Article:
According to the Army, one Iraqi prisoner was told to stand on a box with his head covered, wires attached to his hands. He was told that if he fell off the box, he would be electrocuted.60 Minutes II had the goods two weeks ago, but it caved in to "an appeal from the Defense Department, and eventually from the Chairman of the Joint Chiefs of Staff, Gen. Richard Myers, to delay this broadcast" (April 29, 2004). It finally aired the images of sexual torture and murder of Iraqi prisoners on Wednesday, as the photos were "beginning to circulate elsewhere, and with other journalists about to publish their versions of the story" (April 29, 2004).
Some pictures show Americans, men and women in military uniforms, posing with naked Iraqi prisoners. There are shots of the prisoners stacked in a pyramid, one with a slur written on his skin in English. In some, the male prisoners are positioned to simulate sex with each other.
Another shows a detainee with wires attached to his genitals. Another shows a dog attacking an Iraqi prisoner. There is also a picture of an Iraqi man who appears to be dead -- and badly beaten. In most of the pictures, the Americans are laughing, posing, pointing, or giving the camera a thumbs-up. ("Arab TV Shows Iraq Abuse Photos," April 30, 2004)
See the images in question at The Memory Hole, "Photos of Iraqis Being Abused by US Personnel" (April 30, 2004); and Anthony Harwood, "Outrage at American Torture of Iraqi Prisoners" (April 30, 2004).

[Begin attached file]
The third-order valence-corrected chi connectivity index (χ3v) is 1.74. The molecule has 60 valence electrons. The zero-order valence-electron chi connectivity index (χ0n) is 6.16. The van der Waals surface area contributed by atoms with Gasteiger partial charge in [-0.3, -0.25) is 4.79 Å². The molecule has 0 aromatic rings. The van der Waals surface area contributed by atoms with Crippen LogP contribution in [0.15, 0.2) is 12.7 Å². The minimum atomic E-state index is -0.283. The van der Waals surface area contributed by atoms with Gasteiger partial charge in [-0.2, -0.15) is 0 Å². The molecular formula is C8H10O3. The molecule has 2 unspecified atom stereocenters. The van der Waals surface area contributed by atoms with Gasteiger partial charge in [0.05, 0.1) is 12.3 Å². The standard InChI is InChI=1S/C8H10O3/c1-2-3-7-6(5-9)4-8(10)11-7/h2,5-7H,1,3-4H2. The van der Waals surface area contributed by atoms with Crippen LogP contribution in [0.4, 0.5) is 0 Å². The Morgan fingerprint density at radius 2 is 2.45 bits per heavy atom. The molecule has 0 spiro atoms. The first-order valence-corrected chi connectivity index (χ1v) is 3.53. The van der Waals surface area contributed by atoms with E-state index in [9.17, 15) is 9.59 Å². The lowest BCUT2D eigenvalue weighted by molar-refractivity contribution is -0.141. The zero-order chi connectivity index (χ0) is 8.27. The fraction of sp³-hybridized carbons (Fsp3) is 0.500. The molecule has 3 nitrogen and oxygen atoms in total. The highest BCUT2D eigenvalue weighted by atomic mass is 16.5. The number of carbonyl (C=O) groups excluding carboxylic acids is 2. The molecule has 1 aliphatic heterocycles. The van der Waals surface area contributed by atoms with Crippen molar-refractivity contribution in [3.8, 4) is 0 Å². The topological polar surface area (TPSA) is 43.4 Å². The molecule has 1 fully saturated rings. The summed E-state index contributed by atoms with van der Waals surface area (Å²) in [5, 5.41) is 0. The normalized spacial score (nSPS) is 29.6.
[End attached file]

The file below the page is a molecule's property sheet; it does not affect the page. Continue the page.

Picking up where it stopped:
Despite the graphic evidence, the family members of the two of the soldiers who engaged in sexual torture are in denial:
The Baltimore Sun's Friday editions identified two other soldiers facing court-martial. The newspaper cited unidentified Army officials in naming Sgt. Javal S. Davis, 26. His wife, who also spoke to the newspaper, defended her husband.
"We really don't know how those prisoners are behaving," said Zeenithia Davis, who is in the Navy in Mississippi. "There's a line between heinous war crimes and maintaining discipline."
A Sun reporter on Thursday showed a photo of one of the nude prisoner scenes to Terrie England, who recognized her daughter, reservist Lynndie R. England, 21, standing in the foreground with her boyfriend.
The alleged abuses of prisoners were "stupid, kid things -- pranks," Terrie England said. ("Arab TV Shows Iraq Abuse Photos," April 30, 2004)